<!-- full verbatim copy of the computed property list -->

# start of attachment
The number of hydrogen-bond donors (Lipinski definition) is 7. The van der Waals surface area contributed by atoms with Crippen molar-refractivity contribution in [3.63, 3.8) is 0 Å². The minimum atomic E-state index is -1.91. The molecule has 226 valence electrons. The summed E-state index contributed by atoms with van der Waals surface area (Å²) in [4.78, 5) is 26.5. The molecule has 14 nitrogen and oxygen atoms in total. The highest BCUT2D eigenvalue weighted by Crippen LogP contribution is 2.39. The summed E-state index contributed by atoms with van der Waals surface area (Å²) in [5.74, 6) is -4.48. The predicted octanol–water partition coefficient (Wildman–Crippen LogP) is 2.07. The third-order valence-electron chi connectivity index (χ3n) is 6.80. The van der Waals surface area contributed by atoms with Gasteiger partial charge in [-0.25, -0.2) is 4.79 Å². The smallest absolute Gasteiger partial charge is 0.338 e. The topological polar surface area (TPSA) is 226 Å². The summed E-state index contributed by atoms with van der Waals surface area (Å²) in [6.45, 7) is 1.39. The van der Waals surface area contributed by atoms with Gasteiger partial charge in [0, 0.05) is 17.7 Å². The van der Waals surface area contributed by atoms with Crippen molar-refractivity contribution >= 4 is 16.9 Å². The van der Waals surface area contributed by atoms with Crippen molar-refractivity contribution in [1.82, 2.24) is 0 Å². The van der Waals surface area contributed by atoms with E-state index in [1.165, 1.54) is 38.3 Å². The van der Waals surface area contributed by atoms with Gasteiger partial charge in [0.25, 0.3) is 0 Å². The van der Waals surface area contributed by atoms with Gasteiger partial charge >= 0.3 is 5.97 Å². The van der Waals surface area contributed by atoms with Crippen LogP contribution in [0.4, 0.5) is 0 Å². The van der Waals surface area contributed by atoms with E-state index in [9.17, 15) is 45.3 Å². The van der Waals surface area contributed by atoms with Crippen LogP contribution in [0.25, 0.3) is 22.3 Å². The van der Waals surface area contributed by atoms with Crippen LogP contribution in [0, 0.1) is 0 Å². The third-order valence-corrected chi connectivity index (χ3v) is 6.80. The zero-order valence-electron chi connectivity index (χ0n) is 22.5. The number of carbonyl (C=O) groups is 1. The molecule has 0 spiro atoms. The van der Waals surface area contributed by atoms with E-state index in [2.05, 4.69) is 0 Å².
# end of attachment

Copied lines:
The number of hydrogen-bond donors (Lipinski definition) is 7. The van der Waals surface area contributed by atoms with Crippen molar-refractivity contribution in [3.63, 3.8) is 0 Å². The minimum atomic E-state index is -1.91. The molecule has 226 valence electrons. The summed E-state index contributed by atoms with van der Waals surface area (Å²) in [4.78, 5) is 26.5. The molecule has 14 nitrogen and oxygen atoms in total. The highest BCUT2D eigenvalue weighted by Crippen LogP contribution is 2.39. The summed E-state index contributed by atoms with van der Waals surface area (Å²) in [5.74, 6) is -4.48. The predicted octanol–water partition coefficient (Wildman–Crippen LogP) is 2.07. The third-order valence-electron chi connectivity index (χ3n) is 6.80. The van der Waals surface area contributed by atoms with Gasteiger partial charge in [-0.25, -0.2) is 4.79 Å². The smallest absolute Gasteiger partial charge is 0.338 e. The topological polar surface area (TPSA) is 226 Å². The summed E-state index contributed by atoms with van der Waals surface area (Å²) in [6.45, 7) is 1.39. The van der Waals surface area contributed by atoms with Gasteiger partial charge in [0, 0.05) is 17.7 Å². The van der Waals surface area contributed by atoms with Crippen molar-refractivity contribution >= 4 is 16.9 Å². The van der Waals surface area contributed by atoms with Crippen molar-refractivity contribution in [1.82, 2.24) is 0 Å². The van der Waals surface area contributed by atoms with E-state index in [1.165, 1.54) is 38.3 Å². The van der Waals surface area contributed by atoms with Gasteiger partial charge in [0.25, 0.3) is 0 Å². The van der Waals surface area contributed by atoms with Gasteiger partial charge >= 0.3 is 5.97 Å². The van der Waals surface area contributed by atoms with Crippen LogP contribution in [0.4, 0.5) is 0 Å². The van der Waals surface area contributed by atoms with E-state index in [9.17, 15) is 45.3 Å². The van der Waals surface area contributed by atoms with Crippen LogP contribution in [0.25, 0.3) is 22.3 Å². The van der Waals surface area contributed by atoms with Crippen LogP contribution in [0, 0.1) is 0 Å². The third-order valence-corrected chi connectivity index (χ3v) is 6.80. The zero-order valence-electron chi connectivity index (χ0n) is 22.5. The number of carbonyl (C=O) groups is 1. The molecule has 0 spiro atoms. The van der Waals surface area contributed by atoms with E-state index in [2.05, 4.69) is 0 Å².